Wednesday, June 01, 2005

William Rivers Pitt of Progressive Democrats of America just saved me a time consuming task. Last week I promised to summarize two articles from The Progressive Magazine, one speaking for the necessity of remaining in Iraq, one calling for withdrawal. I knew the best course of action lay somewhere in between and PDA is asking us to sign a petition backing Rep. Lynn Woolsey's (D-CA) House Resolution calling for an exit strategy. Woolsey has pinpointed a workable "somewhere in between".
Pitt lays out the dangers inherent in rushing our of Iraq in a cloud of dust:

Last week, DNC Chairman Howard Dean stated that the United States must remain militarily engaged in Iraq. "Now that we're there, we're there and we can't get out," Dean told an audience of nearly 1,000 at the Minneapolis Convention Center on Wednesday, April 20th, as reported in the Minneapolis Star-Tribune. "The president has created an enormous security problem for the United States where none existed before. But I hope the president is incredibly successful with his policy now that he's there."
Potential Security Threats
Chairman Dean cited three potential threats to American security that, in his opinion, require a continued American presence in that nation. The threats he enumerated were that an American withdrawal could open the door for a fundamentalist Shiite theocracy which could be worse than that which currently controls Iran; could precipitate the creation of an independent Kurdistan in the north and destabilize the neighboring Kurdish regions of Turkey, Iran, and Syria; and could cause Iraq to become an operational base for terrorist organizations in the fashion of pre-war Afghanistan.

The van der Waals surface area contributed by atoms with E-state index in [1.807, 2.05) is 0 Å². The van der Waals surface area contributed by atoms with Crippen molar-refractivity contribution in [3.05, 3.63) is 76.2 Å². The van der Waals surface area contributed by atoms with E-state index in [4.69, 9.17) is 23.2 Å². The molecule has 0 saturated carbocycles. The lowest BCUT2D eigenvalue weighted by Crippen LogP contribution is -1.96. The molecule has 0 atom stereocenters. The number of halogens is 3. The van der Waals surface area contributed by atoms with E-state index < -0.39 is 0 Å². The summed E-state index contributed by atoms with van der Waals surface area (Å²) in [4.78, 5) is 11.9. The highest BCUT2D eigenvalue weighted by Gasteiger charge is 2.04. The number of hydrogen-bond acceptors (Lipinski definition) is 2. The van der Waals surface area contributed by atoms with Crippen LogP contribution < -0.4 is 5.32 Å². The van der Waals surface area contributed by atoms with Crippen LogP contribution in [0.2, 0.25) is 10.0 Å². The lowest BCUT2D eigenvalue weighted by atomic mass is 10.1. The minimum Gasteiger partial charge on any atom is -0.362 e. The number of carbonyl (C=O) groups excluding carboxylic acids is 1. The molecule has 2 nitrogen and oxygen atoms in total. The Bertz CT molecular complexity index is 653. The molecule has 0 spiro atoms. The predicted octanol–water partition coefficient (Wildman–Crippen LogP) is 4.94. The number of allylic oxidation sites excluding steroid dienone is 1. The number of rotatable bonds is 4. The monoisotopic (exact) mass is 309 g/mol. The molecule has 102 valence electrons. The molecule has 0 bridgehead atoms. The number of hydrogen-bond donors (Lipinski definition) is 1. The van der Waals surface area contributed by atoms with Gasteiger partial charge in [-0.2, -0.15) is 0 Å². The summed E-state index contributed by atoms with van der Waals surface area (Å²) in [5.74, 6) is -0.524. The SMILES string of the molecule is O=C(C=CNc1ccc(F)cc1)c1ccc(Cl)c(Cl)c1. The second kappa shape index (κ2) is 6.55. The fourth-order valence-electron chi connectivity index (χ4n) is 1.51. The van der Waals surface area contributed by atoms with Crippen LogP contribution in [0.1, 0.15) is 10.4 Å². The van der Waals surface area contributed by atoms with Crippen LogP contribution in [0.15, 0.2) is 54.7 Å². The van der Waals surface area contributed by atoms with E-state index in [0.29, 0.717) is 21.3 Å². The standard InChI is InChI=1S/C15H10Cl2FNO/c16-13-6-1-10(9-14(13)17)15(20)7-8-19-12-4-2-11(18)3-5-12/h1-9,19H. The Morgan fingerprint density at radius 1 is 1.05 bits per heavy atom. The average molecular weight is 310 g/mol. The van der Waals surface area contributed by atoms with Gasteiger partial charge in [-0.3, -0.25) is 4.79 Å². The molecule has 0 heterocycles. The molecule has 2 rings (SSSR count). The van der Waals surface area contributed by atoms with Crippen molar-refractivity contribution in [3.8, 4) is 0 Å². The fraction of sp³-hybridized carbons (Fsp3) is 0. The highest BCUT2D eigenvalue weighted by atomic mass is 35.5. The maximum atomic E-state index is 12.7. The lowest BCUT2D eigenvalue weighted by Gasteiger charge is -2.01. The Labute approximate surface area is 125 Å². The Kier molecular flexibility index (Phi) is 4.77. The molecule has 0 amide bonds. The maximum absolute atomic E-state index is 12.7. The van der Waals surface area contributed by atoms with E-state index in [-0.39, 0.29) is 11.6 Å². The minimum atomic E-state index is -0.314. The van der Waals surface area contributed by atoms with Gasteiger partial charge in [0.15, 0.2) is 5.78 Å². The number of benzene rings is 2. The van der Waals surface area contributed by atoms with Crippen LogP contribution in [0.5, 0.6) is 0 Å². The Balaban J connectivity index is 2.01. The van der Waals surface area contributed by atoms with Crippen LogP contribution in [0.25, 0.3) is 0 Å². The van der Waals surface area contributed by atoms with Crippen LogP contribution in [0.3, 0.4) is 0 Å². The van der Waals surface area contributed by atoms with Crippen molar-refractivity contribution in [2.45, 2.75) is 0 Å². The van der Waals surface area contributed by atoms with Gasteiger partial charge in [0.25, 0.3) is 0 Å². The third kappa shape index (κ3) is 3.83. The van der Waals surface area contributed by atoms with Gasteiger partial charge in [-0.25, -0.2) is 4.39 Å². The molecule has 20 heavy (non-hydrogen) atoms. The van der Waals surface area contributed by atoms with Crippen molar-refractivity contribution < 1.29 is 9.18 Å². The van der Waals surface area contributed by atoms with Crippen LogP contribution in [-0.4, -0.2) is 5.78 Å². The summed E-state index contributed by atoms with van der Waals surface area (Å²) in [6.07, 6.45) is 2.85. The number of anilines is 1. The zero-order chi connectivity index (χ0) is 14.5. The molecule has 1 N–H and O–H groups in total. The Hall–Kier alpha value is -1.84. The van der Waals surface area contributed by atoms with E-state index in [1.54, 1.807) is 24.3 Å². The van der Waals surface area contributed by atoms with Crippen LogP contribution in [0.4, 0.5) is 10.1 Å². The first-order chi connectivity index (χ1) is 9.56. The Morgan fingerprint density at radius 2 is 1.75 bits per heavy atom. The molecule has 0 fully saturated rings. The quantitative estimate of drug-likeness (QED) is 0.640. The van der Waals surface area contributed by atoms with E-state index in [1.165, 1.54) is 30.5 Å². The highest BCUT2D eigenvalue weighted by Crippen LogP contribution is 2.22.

Threats Self-created?
Clearly, these are well-reasoned concerns that cannot and must not be dismissed out of hand. The Bush administration's catastrophic Iraq policy, beginning with their wide-ranging disinformation campaign regarding weapons of mass destruction, to their wildly inaccurate belief that American invasion forces would be welcomed with open arms, to their ham-fisted and massively corrupt handling of the occupation, has created the threats we now face.
Simply put, Iraq was not a hotbed of terrorism and threats to American security until the invasion and occupation. We were told Iraq was a threat to us, which was a lie. The invasion and occupation, which was supposed to destroy those threats, has in fact created those threats where they did not exist before. This reality, and the threats to our security that have been created by Bush's disastrous policies, cannot be ignored. ...
Other Credible Options
We at Progressive Democrats of America (PDA) do not agree with Chairman Dean's assessment of the situation. The three scenarios outlined by the Chairman which, in his opinion, require our continued presence in Iraq would come to pass only if the United States fled willy-nilly out of that country and left it in its current chaotic state. There are other options besides 'Remain indefinitely' and 'Withdraw immediately.'

You can read the four points in Woolsey's resolution and sign a petition which will be delivered to Chairman Dean this week.